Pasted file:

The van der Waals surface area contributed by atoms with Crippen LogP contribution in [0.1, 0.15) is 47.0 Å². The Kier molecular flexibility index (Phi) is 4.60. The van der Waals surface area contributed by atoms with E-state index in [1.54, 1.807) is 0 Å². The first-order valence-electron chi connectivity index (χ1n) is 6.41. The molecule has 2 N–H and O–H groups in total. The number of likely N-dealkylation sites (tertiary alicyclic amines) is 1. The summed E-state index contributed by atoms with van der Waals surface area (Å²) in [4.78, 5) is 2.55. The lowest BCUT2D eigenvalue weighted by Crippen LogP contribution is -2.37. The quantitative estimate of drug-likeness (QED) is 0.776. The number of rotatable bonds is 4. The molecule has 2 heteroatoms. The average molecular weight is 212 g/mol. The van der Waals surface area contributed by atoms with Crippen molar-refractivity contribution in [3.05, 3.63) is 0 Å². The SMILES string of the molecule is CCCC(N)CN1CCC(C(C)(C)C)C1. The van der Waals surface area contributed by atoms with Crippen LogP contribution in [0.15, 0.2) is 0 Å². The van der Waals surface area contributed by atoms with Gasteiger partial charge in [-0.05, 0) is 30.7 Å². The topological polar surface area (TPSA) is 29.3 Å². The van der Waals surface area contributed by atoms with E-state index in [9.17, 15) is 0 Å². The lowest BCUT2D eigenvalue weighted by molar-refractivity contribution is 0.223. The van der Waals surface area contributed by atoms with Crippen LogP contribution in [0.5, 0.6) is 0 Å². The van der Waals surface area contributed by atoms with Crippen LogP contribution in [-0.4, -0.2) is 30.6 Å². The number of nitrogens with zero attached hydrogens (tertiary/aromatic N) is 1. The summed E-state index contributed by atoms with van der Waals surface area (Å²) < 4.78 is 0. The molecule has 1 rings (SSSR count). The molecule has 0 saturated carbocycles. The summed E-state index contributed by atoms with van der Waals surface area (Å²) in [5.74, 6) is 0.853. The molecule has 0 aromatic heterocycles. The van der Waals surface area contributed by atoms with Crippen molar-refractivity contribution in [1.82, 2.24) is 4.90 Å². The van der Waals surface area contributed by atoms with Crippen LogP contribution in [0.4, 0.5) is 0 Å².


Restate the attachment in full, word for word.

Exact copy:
The van der Waals surface area contributed by atoms with Crippen LogP contribution in [0.1, 0.15) is 47.0 Å². The Kier molecular flexibility index (Phi) is 4.60. The van der Waals surface area contributed by atoms with E-state index in [1.54, 1.807) is 0 Å². The first-order valence-electron chi connectivity index (χ1n) is 6.41. The molecule has 2 N–H and O–H groups in total. The number of likely N-dealkylation sites (tertiary alicyclic amines) is 1. The summed E-state index contributed by atoms with van der Waals surface area (Å²) in [4.78, 5) is 2.55. The lowest BCUT2D eigenvalue weighted by Crippen LogP contribution is -2.37. The quantitative estimate of drug-likeness (QED) is 0.776. The number of rotatable bonds is 4. The molecule has 2 heteroatoms. The average molecular weight is 212 g/mol. The van der Waals surface area contributed by atoms with Crippen molar-refractivity contribution in [3.05, 3.63) is 0 Å². The SMILES string of the molecule is CCCC(N)CN1CCC(C(C)(C)C)C1. The van der Waals surface area contributed by atoms with Crippen LogP contribution in [0.15, 0.2) is 0 Å². The van der Waals surface area contributed by atoms with Gasteiger partial charge in [-0.05, 0) is 30.7 Å². The topological polar surface area (TPSA) is 29.3 Å². The van der Waals surface area contributed by atoms with E-state index in [9.17, 15) is 0 Å². The lowest BCUT2D eigenvalue weighted by molar-refractivity contribution is 0.223. The van der Waals surface area contributed by atoms with Crippen LogP contribution in [0.5, 0.6) is 0 Å². The van der Waals surface area contributed by atoms with Crippen LogP contribution in [-0.4, -0.2) is 30.6 Å². The number of nitrogens with zero attached hydrogens (tertiary/aromatic N) is 1. The summed E-state index contributed by atoms with van der Waals surface area (Å²) < 4.78 is 0. The molecule has 1 rings (SSSR count). The molecule has 0 saturated carbocycles. The summed E-state index contributed by atoms with van der Waals surface area (Å²) in [5.74, 6) is 0.853. The molecule has 0 aromatic heterocycles. The van der Waals surface area contributed by atoms with Crippen molar-refractivity contribution in [1.82, 2.24) is 4.90 Å². The van der Waals surface area contributed by atoms with Crippen LogP contribution in [0.4, 0.5) is 0 Å².